• It also depends on the combination of gap-years and what-you-did on those years. For example, it is fine if you take a year off to explore the Amazon rainforest and learn T'ai chi ch'uan. However, if you rest for many years and you did nothing to improve your CV during this time, that may look suspicious to an Admission committee. This is because many people apply to a graduate program in order to get funding while they find "something else".

  • If you take more than 2 "sabbatical" years but you did something to improve your CV, that may even be appealing. For example: working for the private sector, teaching, attending some special courses, doing (provable) research on the area of interest ... I have come across 60+ y.o. graduate students.

  • TOEFL and GRE tests are typically valid for 2--3 years, then you can take them as soon as you feel capable of getting the required score. This would also put some pressure on you in order to avoid the common procrastination.

In conclusion, it is fine if you take a year in order to clarify your ideas, gather all the requirements, and improve your CV. An advice from my personal experience: be careful with these "gap-years", they are a double-edged sword. They could either increase or decrease your chances of getting accepted in a graduate program, depending on what you do during these years.

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    +1 for "doing something useful" during the "sabbatical". What you have done is actually more important than when you graduated. – sergut Jul 24 '13 at 17:26
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I had a gap of 1.5 years between finishing my (second) Master's and applying for a Ph.D. in statistics... a total gap of two years between my latest graduation and starting the Ph.D. In these two years I was working as an economist (my second degree) in a government think-tank, so it wasn't a totally irrelevant experience. If you sustain an income through say tutoring math (which appears to have an infinite demand, although may be poorly paid), and take advanced classes in the mean time, this only showcases you as a person dedicated to the selected field who wants to do it despite the real life challenges. +1 brownie point!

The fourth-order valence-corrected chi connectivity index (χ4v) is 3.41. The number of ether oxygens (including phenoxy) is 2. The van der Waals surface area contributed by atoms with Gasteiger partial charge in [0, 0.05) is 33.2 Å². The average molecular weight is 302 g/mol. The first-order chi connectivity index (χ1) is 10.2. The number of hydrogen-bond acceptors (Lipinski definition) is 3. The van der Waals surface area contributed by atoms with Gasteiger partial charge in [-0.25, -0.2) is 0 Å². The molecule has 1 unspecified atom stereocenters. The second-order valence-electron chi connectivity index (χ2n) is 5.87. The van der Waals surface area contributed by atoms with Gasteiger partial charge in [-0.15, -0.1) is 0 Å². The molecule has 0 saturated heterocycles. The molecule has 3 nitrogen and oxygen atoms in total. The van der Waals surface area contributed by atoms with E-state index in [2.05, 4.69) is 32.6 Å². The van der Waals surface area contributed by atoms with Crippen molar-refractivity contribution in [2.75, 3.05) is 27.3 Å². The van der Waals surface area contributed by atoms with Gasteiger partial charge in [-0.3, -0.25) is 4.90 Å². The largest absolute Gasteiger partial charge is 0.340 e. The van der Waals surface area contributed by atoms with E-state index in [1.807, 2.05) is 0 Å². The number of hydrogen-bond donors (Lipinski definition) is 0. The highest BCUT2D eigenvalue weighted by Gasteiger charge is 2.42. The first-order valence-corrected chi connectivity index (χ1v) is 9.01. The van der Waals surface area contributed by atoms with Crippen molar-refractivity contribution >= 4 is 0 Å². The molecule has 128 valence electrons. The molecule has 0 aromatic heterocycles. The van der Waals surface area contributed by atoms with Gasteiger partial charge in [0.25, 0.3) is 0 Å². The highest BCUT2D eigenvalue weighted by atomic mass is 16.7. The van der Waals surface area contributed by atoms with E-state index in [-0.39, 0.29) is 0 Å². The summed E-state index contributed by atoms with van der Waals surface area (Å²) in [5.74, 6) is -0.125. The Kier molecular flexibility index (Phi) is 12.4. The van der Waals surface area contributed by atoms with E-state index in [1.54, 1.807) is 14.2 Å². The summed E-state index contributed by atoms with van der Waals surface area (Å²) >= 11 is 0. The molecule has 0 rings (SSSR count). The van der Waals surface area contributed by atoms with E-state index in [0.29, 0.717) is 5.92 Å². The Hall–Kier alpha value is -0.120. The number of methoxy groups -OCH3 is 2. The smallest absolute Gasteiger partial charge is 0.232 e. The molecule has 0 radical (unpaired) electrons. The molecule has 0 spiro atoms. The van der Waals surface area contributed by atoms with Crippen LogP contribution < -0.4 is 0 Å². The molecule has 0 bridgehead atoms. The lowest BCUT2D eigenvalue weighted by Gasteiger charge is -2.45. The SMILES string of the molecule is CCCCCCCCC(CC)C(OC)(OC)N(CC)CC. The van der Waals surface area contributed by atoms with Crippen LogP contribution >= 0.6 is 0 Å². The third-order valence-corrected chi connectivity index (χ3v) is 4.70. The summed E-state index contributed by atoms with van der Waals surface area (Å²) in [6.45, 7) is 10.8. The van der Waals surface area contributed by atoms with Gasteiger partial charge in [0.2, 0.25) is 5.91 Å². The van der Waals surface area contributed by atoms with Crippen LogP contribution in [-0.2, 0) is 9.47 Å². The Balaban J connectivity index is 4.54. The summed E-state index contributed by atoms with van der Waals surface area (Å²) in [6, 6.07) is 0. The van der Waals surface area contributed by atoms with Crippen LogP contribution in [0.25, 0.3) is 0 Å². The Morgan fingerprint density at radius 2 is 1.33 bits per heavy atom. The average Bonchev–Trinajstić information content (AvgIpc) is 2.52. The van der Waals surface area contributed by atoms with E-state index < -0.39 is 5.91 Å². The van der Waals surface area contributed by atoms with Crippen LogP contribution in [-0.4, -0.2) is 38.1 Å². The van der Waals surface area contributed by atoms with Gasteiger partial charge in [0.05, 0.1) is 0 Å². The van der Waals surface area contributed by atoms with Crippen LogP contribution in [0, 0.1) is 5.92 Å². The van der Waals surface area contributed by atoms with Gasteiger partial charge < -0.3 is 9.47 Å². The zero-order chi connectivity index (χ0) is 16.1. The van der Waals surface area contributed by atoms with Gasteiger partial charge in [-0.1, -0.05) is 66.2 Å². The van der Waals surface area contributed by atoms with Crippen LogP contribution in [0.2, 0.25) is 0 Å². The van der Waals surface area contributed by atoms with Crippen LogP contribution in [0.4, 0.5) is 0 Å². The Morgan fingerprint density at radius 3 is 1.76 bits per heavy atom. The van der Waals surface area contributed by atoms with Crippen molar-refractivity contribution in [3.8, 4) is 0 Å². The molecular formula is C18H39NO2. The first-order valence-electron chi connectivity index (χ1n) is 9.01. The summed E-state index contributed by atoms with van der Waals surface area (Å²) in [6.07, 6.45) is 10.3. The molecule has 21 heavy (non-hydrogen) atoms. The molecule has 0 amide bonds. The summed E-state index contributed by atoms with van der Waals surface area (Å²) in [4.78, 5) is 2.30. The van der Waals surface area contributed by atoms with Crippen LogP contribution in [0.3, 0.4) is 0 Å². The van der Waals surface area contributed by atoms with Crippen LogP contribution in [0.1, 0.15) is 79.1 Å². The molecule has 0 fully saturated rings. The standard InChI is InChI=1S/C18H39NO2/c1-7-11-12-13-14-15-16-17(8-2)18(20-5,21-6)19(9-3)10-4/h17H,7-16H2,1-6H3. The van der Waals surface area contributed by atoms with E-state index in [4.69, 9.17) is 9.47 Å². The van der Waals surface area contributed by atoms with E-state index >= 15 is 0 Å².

I did not have a chance to evaluate an application with such gaps when I was a prof, but I can tell from my teaching experience that the older the student is, the more responsible they are. So if anything, I would view "out of the box" students jumping straight from BSc to PhD as less qualified than somebody who's been out there for a little longer, and knows what they want from their lives. But that's just my personal take.

When I was applying around (1999-2000), there was no point in pushing it at all unless you'd get the perfect GRE math score, which was not that difficult to get (probably 50% or so of applicants did). I heard though that the test was made more demanding and better discriminating.

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On the one hand it might be beneficial for your application if you take your time to study for a this test in terms of a better score.

On the other hand, if I would be the person reviewing the application, I would rank your score subjectively lower if you have this gap, since I would assume that you stayed at home and studied for the test. And Grad School applications are not that much high-throughput like undergrad application, so there might be a chance that the person, who will end up reviewing your appl., will think so too.

I find these GRE tests stupid anyway. They really depend on how much time you spend on preparation. In my opinion, the tests are easy enough to just pass them if you passed your undergrad, but on the other hand you are competing against other applicants for the higher score.

For me, but I am not the person who decides, a good internship or other other topic-related projects (e.g., founding a website like reddit if you are a computer science applicant) would count 1000x more than this stupid test score.